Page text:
There is probably no book in the entire New Testament that is less read and less understood than the Book of Revelation.
All the great interpreters of the past have struggled with this book that comes at the very end of the New Testament and Christian Bible. Martin Luther called it ‘an offensive piece of work.’ John Calvin questioned its value. And many modern readers simply ignore it.
Part of the problem is that we know little, if anything, about the genre of Jewish apocalyptic writing – which is the context in which Revelation was written (around 95AD during a time of Roman persecution.) The secret language and visions of apocalypticists would have been familiar to Jewish readers – but, to us today, seem senseless, bizarre and grotesque.
So what can we make of it?
Does Revelation have any significance? Or is it to be dismissed as an unfortunate mistake by the early church, which should never have been included in the New Testament canon?
One important thing to say, in answer to these questions, is that Revelation is a very Christian book. True, it does draw on the apocalyptic writings of its time, but it also stands in contrast to them.
Apocalyptic writings saw God acting to destroy human society in its entirety and set up a new world order. Which is not a very Christian outlook and is at odds with the message of both the New Testament and the Old Testament. Revelation uses apocalyptic imagery but it sees God acting - in an incarnational way - through Jesus – not to destroy the world, but to save it.
So let’s look at the book more carefully.
First, Revelation is written by a person called John. And the whole book is a vision that John received.
It starts with seven ‘letters’ to seven regional churches (Chapters 1-3) – which are similar to other New Testament letters insofar as they relate to specific situations and individuals in real churches. The letters aim to encourage the churches to stand firm in the face of persecution and to be wholehearted in keeping faith in Christ. But they are not real letters that were actually sent. They are visions given to John, in the power of the Spirit, from the risen Christ.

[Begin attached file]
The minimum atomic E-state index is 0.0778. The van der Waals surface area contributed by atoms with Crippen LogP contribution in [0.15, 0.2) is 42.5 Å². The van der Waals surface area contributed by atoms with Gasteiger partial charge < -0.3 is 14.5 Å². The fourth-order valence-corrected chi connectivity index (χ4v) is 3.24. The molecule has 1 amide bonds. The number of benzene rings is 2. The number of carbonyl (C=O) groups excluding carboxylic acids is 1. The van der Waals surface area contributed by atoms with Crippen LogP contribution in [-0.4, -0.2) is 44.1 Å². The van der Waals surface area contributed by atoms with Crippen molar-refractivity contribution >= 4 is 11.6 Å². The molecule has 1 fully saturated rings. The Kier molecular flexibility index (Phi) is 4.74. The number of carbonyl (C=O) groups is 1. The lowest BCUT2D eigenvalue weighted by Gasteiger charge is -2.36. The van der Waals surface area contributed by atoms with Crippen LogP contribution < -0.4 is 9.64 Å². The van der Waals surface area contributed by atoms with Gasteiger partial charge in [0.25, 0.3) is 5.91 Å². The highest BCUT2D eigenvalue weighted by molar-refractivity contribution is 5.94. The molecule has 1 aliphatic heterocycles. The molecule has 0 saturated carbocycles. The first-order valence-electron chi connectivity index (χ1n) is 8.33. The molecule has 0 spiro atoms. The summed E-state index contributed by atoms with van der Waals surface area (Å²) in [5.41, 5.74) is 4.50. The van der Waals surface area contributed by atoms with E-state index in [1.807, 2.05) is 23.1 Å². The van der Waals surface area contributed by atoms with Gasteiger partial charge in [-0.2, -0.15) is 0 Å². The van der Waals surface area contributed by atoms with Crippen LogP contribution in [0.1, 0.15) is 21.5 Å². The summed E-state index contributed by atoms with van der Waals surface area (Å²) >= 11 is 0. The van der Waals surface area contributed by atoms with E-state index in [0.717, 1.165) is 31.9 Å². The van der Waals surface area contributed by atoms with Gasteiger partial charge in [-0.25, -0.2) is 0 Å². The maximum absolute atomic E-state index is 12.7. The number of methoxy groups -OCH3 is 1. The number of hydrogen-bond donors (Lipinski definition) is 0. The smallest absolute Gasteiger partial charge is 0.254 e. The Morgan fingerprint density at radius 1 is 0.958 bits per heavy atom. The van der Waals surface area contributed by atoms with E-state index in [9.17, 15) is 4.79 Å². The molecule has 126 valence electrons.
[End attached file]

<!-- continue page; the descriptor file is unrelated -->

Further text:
Chapters 4-22 are, however, quite different.
And here is where the apocalyptic language and imagery really kicks in. We find monsters and dragons and truly terrifying events being portrayed. We find the four horsemen of the apocalypse – Conquest on a white horse; War on a red horse; Famine on a black horse; and finally Death on a pale green horse.
The vision, although shocking, is of God acting powerfully to bring justice. Not by scrapping the entire creation and starting over (as apocalypticists forewarned) – but by confronting evil and eliminating all those who stand in opposition to the will of God. So that the people of God can enjoy an unfettered relationship with God, where God will dwell with his people and ‘he will wipe every tear from their eyes (Revelation 21:3-4.)’
The apocalyptic part of Revelation is ordered into seven sections of seven. (The number seven signifies completeness in the Bible.) There are:
1. the seven seals
2. the seven trumpets
3. the seven visions of dragon and kingdom
4. the seven visions of the coming of the lamb of God
5. the seven bowls of God’s anger against evil
6. the seven visions of the fall of Babylon (understood to refer to Rome)
7. the seven visions of the end.
Perhaps a better way to think of Revelation is less as a work of theology and more as a work of art or poetry.
Once we get into the book, we begin to see that the overall message is not one of fear but one of hope.
The overall message of John’s vision is that persecution will not endure. The great enemy – Babylon (that is, Rome) - will ultimately come under the judgement of God. And injustice and evil will not win the day.
Those who reject the values of the new world God brings will have no part in it. But it is not God’s intention or desire that any should be excluded.
Perhaps one of the most hopeful and uplifting verses of the entire Bible comes towards the end of the last chapter of Revelation when everyone responds to Jesus saying, ‘Come. And let everyone who is thirsty come. Let anyone who wishes take the water of life as a gift.’
So don’t let the four horsemen of the apocalypse frighten you off this extraordinary scripture. Enter into it and discover within it a deep and enduring message of hope.
Posted by Martine Oborne